I spend a lot of time experimenting with infrastructure software, sometimes for customer jobs and sometimes just because it is fun to learn new things. For non-SQL data stores, I have spent a lot of time in the last year experimenting with and using CouchDB, AppEngine datastore, Tokyo Cabinet, MongoDB, Cassandra, and SimpleDB. Tokyo Cabinet and SimpleDB store hash values as strings, and don’t have the great client APIs that the others have because limitations in string-only hash values. That said, for an Amazon hosted application SimpleDB can be a good choice and Tokyo Cabinet is light weight and easy to install and use. Casandra looks great, and as I have written about here before, Cassandra is easy to use from ruby and has great features.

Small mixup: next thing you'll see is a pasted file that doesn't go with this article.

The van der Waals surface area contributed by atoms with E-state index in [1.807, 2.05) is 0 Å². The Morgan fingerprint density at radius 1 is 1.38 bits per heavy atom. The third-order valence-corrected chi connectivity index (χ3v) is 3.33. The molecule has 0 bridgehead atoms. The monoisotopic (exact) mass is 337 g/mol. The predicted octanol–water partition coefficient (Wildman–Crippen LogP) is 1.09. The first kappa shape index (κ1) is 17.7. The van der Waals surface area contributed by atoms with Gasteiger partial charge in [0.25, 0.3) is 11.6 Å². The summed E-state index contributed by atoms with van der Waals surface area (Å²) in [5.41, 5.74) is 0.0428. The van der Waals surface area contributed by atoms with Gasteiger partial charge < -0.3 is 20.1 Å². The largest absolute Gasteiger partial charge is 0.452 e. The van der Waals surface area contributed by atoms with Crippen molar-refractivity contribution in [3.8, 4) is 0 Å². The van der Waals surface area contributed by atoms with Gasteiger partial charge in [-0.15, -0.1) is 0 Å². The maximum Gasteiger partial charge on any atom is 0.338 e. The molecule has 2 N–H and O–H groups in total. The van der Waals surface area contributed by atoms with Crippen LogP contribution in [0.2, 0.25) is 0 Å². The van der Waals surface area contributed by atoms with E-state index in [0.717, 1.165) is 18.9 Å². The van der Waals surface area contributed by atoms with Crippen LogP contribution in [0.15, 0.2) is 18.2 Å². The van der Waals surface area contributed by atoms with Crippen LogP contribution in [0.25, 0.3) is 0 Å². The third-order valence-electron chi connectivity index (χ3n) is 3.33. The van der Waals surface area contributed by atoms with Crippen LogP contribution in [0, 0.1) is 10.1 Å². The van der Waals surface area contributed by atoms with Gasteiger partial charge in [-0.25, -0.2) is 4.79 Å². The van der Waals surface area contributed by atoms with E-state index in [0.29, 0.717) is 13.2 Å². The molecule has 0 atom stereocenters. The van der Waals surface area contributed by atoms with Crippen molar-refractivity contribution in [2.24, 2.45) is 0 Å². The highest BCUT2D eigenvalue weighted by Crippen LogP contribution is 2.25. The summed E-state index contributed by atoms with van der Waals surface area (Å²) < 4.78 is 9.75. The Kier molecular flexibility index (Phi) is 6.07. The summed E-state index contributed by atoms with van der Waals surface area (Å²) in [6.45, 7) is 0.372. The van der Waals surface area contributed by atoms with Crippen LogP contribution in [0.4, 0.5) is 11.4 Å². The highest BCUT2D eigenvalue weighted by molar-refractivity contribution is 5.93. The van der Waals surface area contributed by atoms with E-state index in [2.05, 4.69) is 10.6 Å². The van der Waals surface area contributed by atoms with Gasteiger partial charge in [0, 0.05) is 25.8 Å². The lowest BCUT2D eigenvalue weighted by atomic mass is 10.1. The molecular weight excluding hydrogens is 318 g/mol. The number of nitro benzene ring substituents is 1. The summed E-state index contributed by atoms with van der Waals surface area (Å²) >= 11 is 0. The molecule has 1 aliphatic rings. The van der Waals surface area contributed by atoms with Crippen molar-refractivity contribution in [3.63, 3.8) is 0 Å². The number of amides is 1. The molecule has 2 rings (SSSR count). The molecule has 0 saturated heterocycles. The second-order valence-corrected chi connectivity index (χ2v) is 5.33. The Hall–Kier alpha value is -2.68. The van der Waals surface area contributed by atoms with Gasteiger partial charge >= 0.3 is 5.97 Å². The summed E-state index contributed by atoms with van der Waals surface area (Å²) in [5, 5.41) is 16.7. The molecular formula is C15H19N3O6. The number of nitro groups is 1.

MongoDB has great performance and similar capabilities as Casandra. Chris Kampmeier has a great writeup that covers installing MongoDB on OS X, including setting it up as a system service. I followed Chris’s directions. A pleasant surprise is that MongoDB has a light footprint, and leaving it running as a service like I do with PostgreSQL and MySQL is reasonable.
Along with the mongo and mongo_record gems, MongoDB is an awesome tool, and always keeping it running makes it easy to experiment with. BTW, I also keep Sesame and CouchDB running on my local network for much the same reasons.